In these videos he gives a humorous and concise review of this history of taxonomy and how the rise in digital information leads to a questioning of the adherence to the Aristotelian approach of rigid, arbitrary classification and embracing the idea of classifying everything as miscellaneous and doing the sorting based on the attributes that matter to you.
Interesting points from the Google video include:
- A funny critique of Melvil Dewey (20:00).
- The tension between the main stream media, encyclopedias, etc. which make a constant effort to appear authoritative and completely subjective while new sources like Wikipedia allow the community to post notices within articles which suggest that they may have bias, use weasel words, etc. (44:30)
- A review of faceted classification which uses the Endeca catalogue at NCSU as an example. (31:40)
In addition to the rough treatment given Mr. Dewey there are inevitably comments made about every-ones favorite beacons of information organisation, librarians. In the Yahoo! video the interviewer is Bradley Horowitz, their head of technology development. Being the hip, techno guy he is, he takes some sly digs at library types (11:40) referring to them as, “the last bastions of the old guard” and “neatniks”. Weinberger responds to this by saying that he does not see such a clear delineation between these two camps when it comes to how to go about approaching, sorting and classifying information in this new digital age.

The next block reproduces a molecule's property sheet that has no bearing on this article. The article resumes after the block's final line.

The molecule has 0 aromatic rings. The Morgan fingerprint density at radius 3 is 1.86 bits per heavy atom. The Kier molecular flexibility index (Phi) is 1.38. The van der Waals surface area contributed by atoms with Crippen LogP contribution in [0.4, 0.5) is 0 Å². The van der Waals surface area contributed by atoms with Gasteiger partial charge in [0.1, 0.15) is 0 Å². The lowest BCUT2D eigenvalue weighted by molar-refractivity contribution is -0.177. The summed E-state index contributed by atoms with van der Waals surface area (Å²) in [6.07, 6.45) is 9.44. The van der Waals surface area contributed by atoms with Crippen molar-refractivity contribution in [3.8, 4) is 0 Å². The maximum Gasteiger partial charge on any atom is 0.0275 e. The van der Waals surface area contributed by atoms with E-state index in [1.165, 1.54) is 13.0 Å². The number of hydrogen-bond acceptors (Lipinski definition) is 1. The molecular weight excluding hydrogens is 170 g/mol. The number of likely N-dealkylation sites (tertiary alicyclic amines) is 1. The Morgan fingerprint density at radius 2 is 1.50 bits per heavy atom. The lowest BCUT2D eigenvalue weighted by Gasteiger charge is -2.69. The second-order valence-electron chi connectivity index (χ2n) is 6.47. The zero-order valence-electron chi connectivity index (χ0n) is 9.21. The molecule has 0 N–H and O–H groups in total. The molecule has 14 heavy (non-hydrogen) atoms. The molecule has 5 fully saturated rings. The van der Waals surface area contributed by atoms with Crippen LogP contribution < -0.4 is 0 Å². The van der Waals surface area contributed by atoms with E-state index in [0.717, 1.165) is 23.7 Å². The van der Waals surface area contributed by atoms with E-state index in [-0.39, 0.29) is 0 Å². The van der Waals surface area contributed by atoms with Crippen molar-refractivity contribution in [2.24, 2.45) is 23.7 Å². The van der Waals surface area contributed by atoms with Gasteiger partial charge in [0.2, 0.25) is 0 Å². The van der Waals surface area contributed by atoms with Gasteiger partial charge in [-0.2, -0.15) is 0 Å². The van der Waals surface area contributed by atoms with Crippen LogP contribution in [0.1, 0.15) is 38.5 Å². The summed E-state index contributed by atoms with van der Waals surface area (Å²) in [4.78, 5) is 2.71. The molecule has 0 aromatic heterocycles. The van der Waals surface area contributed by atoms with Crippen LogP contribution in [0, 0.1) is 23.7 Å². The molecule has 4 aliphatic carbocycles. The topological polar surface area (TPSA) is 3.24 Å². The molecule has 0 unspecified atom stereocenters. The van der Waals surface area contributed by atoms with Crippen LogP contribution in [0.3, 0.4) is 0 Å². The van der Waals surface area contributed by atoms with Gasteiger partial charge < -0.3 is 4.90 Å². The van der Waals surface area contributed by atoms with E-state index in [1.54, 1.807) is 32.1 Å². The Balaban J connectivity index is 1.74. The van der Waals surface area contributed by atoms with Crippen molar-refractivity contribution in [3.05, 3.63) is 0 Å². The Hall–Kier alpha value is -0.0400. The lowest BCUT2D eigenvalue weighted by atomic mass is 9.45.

Another one of Weinberger’s key points (Yahoo! 16:20) is the idea that with so much information coming in to us it has now become easier to collect everything than to take the time and labor to review/judge/rigidly classify the information that comes in (his example being all the pictures you may take on a digital camera) and figuring out what to delete. Along with this is the idea that you can never know when you or someone else may need the information you think you should delete.
I am struggling a bit with this since I signed up for a Gmail account. I kept looking for where you create the folders so I can nicely sort my emails in to nice defined piles. Now I have to get used to this idea of Labeling Mail and letting all the emails sit together in the All Mail box.
These videos also brought to mind the issue we often have with our library web site. I know we could provide much more details about various aspects of the library but we arbitrarily decide at what point a piece of information would have such a limited audience that we decide that the work needed to create it, keep it current etc. is not a good use of our limited time.
This push and pull between the power held by the traditional information brokers and the rising chorus of the user wanting a bigger say is going to continue to be interesting to be a part of.